Barrington CourierReview



Written by Bridget O’Shea

boshea@pioneerlocal.com | @osheabridget

In 2003 Deborah Leydig was working as a professional actress, portraying Barbara Ehrenreich in a stage adaptation of Nickel and Dimed, Ehrenreich’s tale of going undercover as an unskilled worker.

Leydig, a longtime Barrington Hills resident, said that at the time the stories in the play opened her eyes to the sometimes grave results of U.S. companies’ off-shoring of manufacturing jobs and the effect on wages of workers here.

It was through this experience — and four years of market research — that Leydig’s idea for Norton’s U.S.A was born. This week Norton’s, a general store that sells only American-made products, celebrates seven years in Barrington.

“Once I started, I never looked back,” said Leydig, who started selling products from 20 American companies and now works with more than 500. “I kept staying up late and researching and researching.”

The results of Leydig’s research are apparent when walking into Norton’s, which stocks housewares, garden tools, stationary, clothing, accessories, toys, food, candy, cleaning supplies and tools.

“It’s American-made, so you’re helping someone keep their job,” said Leydig. “I wanted to help the country in that way. It all works when everyone’s working.”

Leydig said it can be quite surprising to find that certain items, like stuffed animals, toasters and televisions, are virtually all manufactured offshore. She carries the only American-made brand of can openers and potato peelers, she said.

Inverness resident Pam Fitton said she makes regular stops at Norton’s since the shop changes its inventory according to the season.

“It’s a great store,” said Fitton “It’s an eclectic, cool conglomeration of items. It’s kind of a hidden gem.”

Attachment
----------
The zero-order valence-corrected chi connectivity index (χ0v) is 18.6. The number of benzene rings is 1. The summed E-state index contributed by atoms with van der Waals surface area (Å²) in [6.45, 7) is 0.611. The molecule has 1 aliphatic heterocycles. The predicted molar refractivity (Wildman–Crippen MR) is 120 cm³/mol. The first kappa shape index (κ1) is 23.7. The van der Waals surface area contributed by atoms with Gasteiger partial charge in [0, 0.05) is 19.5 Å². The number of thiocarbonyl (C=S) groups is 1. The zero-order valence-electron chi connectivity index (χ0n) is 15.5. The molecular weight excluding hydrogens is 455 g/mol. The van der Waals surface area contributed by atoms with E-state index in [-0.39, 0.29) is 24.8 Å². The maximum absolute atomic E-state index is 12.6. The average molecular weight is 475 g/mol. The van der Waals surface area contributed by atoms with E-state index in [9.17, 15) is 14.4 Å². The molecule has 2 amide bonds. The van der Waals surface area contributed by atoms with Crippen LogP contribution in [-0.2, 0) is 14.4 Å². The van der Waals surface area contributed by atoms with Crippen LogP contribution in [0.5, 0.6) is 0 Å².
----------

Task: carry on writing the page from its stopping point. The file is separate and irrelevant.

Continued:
Popular items at Norton’s are wrapping paper, which Leydig makes herself, and their unique collection of greeting cards.

“In order to have an American-made store, it has to be a general store,” Leydig said. “I’m competing in my mind with Wal-Mart.”

Norton’s can special-order items, Leydig said.

“If someone is looking for something, we will try to find it,” she said.

Norton’s also has a bridal, baby and gift registries.

Leydig said she employs about five part-time staff, all of whom have always been paid at least $10 per hour.

“That was one of my necessities, as well,” she said. “That was very important to me.”

Norton’s U.S.A is housed in a former horse barn, something Leydig said adds to the old-time general store feel.

Despite being off the beaten path at 400 S. Lageshulte St., Norton’s has become well-known in the Barrington community.

Leydig holds a cake auction every year for Barrington Relay for Life and regularly hosts Bingo nights at the store. Gift baskets were raffled off this week in honor of Norton’s seventh anniversary.

During the summer, families can sit on the side lawn of the barn and watch a movie with free popcorn and lemonade.

Leydig, who is originally from Arlington Heights and raised a family in Barrington Hills, said creating a family-friendly atmosphere and making kids of all ages feel welcome was a huge part of her goal when opening Norton’s.

“Kids can ride here and get an ice cream,” she said. “It’s a wonderful thing. It’s been great to be part of this community.”